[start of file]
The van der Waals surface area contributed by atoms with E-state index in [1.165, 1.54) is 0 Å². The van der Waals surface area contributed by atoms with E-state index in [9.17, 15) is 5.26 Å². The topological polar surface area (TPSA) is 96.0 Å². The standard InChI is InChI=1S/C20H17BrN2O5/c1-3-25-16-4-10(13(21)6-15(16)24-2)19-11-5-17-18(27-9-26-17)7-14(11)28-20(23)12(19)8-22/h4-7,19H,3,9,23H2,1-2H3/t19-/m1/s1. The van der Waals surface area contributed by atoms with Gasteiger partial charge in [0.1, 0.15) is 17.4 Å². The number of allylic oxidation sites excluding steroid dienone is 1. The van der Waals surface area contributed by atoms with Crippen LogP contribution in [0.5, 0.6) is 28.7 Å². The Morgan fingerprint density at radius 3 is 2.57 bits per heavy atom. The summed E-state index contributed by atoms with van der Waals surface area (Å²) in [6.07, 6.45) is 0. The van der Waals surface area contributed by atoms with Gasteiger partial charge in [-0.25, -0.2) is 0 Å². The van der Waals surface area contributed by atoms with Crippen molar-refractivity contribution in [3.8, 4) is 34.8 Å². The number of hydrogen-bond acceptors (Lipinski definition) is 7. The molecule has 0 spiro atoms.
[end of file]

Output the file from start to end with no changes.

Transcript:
The van der Waals surface area contributed by atoms with E-state index in [1.165, 1.54) is 0 Å². The van der Waals surface area contributed by atoms with E-state index in [9.17, 15) is 5.26 Å². The topological polar surface area (TPSA) is 96.0 Å². The standard InChI is InChI=1S/C20H17BrN2O5/c1-3-25-16-4-10(13(21)6-15(16)24-2)19-11-5-17-18(27-9-26-17)7-14(11)28-20(23)12(19)8-22/h4-7,19H,3,9,23H2,1-2H3/t19-/m1/s1. The van der Waals surface area contributed by atoms with Gasteiger partial charge in [0.1, 0.15) is 17.4 Å². The number of allylic oxidation sites excluding steroid dienone is 1. The van der Waals surface area contributed by atoms with Crippen LogP contribution in [0.5, 0.6) is 28.7 Å². The Morgan fingerprint density at radius 3 is 2.57 bits per heavy atom. The summed E-state index contributed by atoms with van der Waals surface area (Å²) in [6.07, 6.45) is 0. The van der Waals surface area contributed by atoms with Gasteiger partial charge in [-0.25, -0.2) is 0 Å². The van der Waals surface area contributed by atoms with Crippen molar-refractivity contribution in [3.8, 4) is 34.8 Å². The number of hydrogen-bond acceptors (Lipinski definition) is 7. The molecule has 0 spiro atoms.